December 30, 2016
By GAYLA CAWLEY
SWAMPSCOTT — The town saw a changing of the guard in 2016 and opportunities to bring new life to old buildings.
The Board of Selectmen hired Sean Fitzgerald, a Peabody resident and town manager in Plaistow, N.H., as town administrator in December. Board members and Fitzgerald still have to negotiate the terms of his contract, including salary and a start date.
Former Town Administrator Thomas Younger left his post in mid-October after he accepted the same position in Stoneham in August. Gino Cresta, department of public works director, has been serving as interim town administrator since Younger’s departure. Town Accountant David Castellarin, who also serves as assistant town administrator, has been in charge of the budget during Cresta’s interim tenure.
Town officials have made filling vacant buildings a priority this past year. The former Machon Elementary School on Burpee Road will soon be transformed into senior affordable housing.
Construction is set to begin in 2019.
B’nai B’rith Housing, a nonprofit and the developer selected for the project, plans to reuse the original 1920 building and demolish the 1963 addition. The town retains control of the property until the developer closes on the sale and the 99-year ground lease for $500,000 is executed. The purchase includes an additional $50,000 payment for off-site improvements.
The former Swampscott Middle School on Greenwood Avenue is also slated for redevelopment.
Two developers responded to the town’s Request for Proposals (RFP). Groom Construction has proposed a single structure with 28 luxury apartments or condominiums. Charing Cross Realty Trust wants to build 11 single-family homes. The zoning change approved at Town Meeting last May allows for construction of a single structure with up to 28 units on the site, with developers required to adhere to an affordable housing component.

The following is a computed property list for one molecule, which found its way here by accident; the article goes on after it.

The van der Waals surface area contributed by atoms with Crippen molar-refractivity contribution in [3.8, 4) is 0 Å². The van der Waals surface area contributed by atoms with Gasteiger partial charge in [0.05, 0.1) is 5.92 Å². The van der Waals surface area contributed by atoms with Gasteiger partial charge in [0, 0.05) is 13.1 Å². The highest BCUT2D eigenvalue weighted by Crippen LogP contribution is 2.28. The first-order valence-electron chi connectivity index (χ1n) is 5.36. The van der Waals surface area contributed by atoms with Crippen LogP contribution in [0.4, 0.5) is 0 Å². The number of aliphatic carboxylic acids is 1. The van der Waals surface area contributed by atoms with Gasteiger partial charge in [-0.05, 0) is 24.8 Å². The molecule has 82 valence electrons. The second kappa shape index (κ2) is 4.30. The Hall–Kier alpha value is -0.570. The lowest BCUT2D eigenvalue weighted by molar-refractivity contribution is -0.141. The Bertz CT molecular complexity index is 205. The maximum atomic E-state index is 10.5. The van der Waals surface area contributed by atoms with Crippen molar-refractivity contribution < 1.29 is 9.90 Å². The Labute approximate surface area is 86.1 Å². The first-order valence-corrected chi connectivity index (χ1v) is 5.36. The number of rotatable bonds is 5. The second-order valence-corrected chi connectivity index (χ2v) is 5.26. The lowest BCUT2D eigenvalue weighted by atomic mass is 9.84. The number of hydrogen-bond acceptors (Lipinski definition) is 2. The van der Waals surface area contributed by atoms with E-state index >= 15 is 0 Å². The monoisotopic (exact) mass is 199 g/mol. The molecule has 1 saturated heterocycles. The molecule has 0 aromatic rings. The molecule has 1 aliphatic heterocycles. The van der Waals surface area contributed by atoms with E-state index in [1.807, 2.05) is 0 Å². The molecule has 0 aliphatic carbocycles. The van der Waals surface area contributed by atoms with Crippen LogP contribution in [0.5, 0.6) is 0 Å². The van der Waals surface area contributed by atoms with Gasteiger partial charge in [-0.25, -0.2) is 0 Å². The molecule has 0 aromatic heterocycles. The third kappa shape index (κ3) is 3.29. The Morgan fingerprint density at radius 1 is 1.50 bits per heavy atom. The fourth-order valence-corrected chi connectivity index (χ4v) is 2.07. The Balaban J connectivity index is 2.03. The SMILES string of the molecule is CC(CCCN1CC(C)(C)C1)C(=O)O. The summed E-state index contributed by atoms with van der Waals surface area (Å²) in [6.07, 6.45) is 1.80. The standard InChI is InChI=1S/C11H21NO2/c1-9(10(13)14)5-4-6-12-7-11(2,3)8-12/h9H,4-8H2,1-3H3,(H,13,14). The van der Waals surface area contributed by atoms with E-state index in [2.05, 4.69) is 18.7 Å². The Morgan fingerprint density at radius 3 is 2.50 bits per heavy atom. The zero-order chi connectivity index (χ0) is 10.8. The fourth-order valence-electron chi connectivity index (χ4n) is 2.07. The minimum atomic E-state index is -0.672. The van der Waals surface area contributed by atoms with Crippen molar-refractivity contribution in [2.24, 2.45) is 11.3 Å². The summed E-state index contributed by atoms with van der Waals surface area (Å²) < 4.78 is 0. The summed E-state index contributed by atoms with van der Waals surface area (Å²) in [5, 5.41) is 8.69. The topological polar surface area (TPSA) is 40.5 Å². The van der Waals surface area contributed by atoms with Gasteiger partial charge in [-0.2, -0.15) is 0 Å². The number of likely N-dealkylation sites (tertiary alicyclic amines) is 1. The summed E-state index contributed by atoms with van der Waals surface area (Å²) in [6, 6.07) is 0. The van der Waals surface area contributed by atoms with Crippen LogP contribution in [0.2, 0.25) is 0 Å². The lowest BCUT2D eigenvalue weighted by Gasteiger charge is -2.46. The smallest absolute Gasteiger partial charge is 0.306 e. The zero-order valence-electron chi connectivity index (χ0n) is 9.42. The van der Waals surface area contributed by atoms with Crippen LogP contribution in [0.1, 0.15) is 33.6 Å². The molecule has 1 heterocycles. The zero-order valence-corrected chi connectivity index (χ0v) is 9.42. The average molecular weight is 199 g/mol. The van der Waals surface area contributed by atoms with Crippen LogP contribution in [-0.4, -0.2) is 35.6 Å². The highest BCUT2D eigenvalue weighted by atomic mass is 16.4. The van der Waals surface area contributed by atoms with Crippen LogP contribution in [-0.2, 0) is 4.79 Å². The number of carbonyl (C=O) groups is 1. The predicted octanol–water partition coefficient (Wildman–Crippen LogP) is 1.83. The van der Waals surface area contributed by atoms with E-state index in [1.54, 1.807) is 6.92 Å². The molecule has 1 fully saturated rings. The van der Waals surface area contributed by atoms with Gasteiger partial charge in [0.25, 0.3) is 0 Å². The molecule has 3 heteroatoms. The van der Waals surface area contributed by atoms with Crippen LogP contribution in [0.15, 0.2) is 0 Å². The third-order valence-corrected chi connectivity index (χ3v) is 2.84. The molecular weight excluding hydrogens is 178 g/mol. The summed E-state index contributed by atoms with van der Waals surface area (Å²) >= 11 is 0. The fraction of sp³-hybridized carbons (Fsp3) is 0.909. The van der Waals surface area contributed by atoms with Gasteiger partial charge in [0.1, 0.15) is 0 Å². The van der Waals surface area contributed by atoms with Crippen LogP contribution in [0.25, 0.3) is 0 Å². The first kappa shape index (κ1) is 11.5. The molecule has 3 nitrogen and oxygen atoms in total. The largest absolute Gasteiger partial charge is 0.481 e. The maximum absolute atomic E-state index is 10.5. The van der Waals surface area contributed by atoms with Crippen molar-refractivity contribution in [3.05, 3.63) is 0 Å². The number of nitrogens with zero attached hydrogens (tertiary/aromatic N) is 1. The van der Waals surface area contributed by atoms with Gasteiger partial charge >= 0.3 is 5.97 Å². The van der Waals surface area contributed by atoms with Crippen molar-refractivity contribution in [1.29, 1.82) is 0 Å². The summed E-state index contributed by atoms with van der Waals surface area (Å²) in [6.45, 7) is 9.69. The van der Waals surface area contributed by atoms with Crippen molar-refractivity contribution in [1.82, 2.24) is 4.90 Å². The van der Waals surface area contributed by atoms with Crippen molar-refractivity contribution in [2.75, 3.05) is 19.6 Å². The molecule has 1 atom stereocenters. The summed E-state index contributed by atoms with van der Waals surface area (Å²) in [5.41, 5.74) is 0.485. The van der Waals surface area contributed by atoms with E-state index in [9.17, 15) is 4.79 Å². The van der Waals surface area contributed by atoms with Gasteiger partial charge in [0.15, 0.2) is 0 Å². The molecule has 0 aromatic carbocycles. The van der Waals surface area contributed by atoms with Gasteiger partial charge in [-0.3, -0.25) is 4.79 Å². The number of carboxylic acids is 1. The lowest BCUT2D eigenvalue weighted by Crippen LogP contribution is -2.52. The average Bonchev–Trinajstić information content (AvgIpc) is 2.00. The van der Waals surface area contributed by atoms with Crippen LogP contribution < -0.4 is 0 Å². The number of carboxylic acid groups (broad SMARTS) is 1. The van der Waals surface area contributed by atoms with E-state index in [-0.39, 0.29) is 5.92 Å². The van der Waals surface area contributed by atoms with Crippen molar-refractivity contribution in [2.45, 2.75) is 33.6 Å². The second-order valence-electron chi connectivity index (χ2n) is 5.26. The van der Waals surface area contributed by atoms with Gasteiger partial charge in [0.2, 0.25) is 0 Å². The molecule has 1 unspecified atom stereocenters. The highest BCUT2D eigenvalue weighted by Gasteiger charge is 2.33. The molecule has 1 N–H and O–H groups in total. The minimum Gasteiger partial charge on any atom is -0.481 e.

Groom originally won approval for a different condominium project on the site five years ago, and is in the midst of pending litigation with the town, which has to be resolved before the town is able to proceed with the sale of the property. The lawsuit stemmed from an initial zoning change for a multi-family unit approved at Town Meeting, which was overturned by Massachusetts Land Court, reverting zoning back to single-family housing.
The selectmen are tentatively scheduled to vote on one of the two proposals in late January or early February.
The former senior center on Burrill Street is set to be transformed into a community arts building. The board approved a reuse proposal from Reach Arts, a nonprofit group of artists and residents, last March. The building had been vacant since 2007.
Cresta said the group hasn’t moved in yet and the building needs hundreds of thousands of dollars of renovations. He said the building either needs to be renovated or disposed of.
Cresta said the town also needs to find a suitable use for the train depot building on Railroad Avenue, which it leases from the MBTA. He said it’s been unoccupied for the past 20 years and the building is deteriorating.
The former Marian Court College, also known as White Court, could soon become an Orthodox Christian monastery with a brewery and cider house on site.
Fr. Andrew Bushell, a Marblehead native and executive chairman of St. Paul’s Foundation, a monastic institution of the monks of Mount Athos in Greece, has a purchase agreement in place with the Sisters of Mercy, the current owners of the property at 35 Littles Point Road. The school was closed in 2015, due to financial difficulties.